By Eleanor Baranofsky
So, you’ve spent hours on the elliptical, bike, treadmill and even exercising in place time and time again with little to show for it.
You’re trying to cut carbs because you read somewhere that’s how you look leaner, but your appetite is high from all the cardio and now it’s beginning to feel like you’re battling the pantry every time you grab a snack.
You drink your gallon of water a day – or at least tried to until you spent half the day in the bathroom. You want to look toned and feel confident right?
Don’t we all?
If you’re not getting the results you want, you have to look a little further.
The secret behind a fit body is not chugging detox tea or hours of cardio. It’s something that requires more consistency up-front but less up-keep in the long run. It’s stepping off the cardio equipment more often and picking up some iron.
Hitting the weights for the first time can be daunting.
There are men grunting as weights slam to the ground making you wonder if you have to make a lot of noise to lift weights.
There are contraptions everywhere with various hinges, and pivot points that conjure images of electric chairs.
There are gatherings of 2-5 people around one machine leaving you wondering if you need to incorporate one into your home decor for a conversation starter.
It seems grimy, smelly and honestly confusing.
What is all the fuss about?
After a few visits, this place won’t seem so foreign. Once you start to figure out how a few of these machines work and how you like to incorporate them into your exercise, this place will become more of a playground than a gym.
From 2008 to 2017, health club membership in the US has increased by more than a third, jumping from 45.6 million to 60.9 million (1). One factor likely contributing to this number’s growth is; social media.
As individuals share their image more frequently via Instagram, Facebook or other online platforms, there is an increased pressure on wanting to look your best, thus joining a gym.
While increased phone use has been connected to negative mental health, it has also changed many lives by connecting people to the fitness industry and prevalent faces in it who share their fitness journey (2).
One group that makes up half the population has been influenced by social media now more than ever to break the ‘bro stigma of #gains’ and touch some iron in the gym.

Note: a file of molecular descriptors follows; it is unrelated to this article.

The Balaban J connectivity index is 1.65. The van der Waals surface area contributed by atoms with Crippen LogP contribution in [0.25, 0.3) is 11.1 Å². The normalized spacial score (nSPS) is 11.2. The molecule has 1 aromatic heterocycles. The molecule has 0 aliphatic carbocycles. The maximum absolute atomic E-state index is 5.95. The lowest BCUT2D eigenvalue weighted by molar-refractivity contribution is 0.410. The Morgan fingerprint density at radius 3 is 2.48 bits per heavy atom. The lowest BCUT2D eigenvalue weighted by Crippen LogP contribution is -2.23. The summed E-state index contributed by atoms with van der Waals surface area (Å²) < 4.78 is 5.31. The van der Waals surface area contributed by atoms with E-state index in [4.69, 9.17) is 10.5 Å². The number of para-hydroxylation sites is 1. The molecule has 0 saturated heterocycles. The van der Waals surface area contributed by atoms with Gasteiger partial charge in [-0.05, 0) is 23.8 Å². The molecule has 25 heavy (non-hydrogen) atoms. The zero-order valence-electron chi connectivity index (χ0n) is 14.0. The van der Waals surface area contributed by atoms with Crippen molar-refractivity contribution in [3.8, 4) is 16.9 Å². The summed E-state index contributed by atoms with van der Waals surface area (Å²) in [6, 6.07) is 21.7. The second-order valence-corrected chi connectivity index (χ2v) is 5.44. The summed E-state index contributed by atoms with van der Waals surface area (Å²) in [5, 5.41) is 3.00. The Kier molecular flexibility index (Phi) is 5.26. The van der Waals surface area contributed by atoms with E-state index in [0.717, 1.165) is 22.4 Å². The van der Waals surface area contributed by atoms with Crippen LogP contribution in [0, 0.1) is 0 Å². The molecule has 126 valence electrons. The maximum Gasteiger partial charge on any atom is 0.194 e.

Many women are waking up to the fact that lifting will not make you “manly”, as many had been previously led to believe.
Women are learning that they can shape not only their body but allow themselves a little more freedom in the kitchen when they move further away from cardio heavy methods.
Below is a basic workout split and the pattern of how to use your gym time each week.
This is only one method, which can (and should) be tailored based on individual preferences and goals.
Focused in this workout are the glutes, shoulders and a few basic compound movements that recruit other muscles in the body to build overall strength.
Provided are a few basic movements that will work the listed muscles. Sets (1 set of 10 bicep curl = 1 set) and Repetitions (1 bicep curl = 1 rep) will be listed but are truly up to the individual and their capabilities.
So “Bicep Curls 3 by 10” means to perform 10 bicep curls 3 times with rest periods in between.
Start off slow but use weights that challenge you.
Perform each movement deliberately and connect your mind to the muscle that you’d like to target, thus engaging it by feeling it work.
Lower Body // Glutes & Hamstrings focused
Tip: Don’t be afraid to step up to a barbell and take up some space for some of these movements.
Most of this workout can be performed with barbells, dumbbells or even no weight at all – whichever feels most comfortable or wherever there is space in your gym for you to work.
Romanian Deadlifts 3 by 8 to 12
Keep your core engaged, your spine straight or very gently arched to keep your chest up, and hinge at your hips, feeling your glutes contract and pull you upward as you return to the starting position.
Squats 3 by 8 to 12
Don’t let your knees cave in and keep the weight moving in a vertical line the entire time. Take your time.
Rear Lunges 3 by 8 to 12 per leg
If your knee glides too far forward, consider positioning your rear foot further or lowering the weight you use until you get the form right.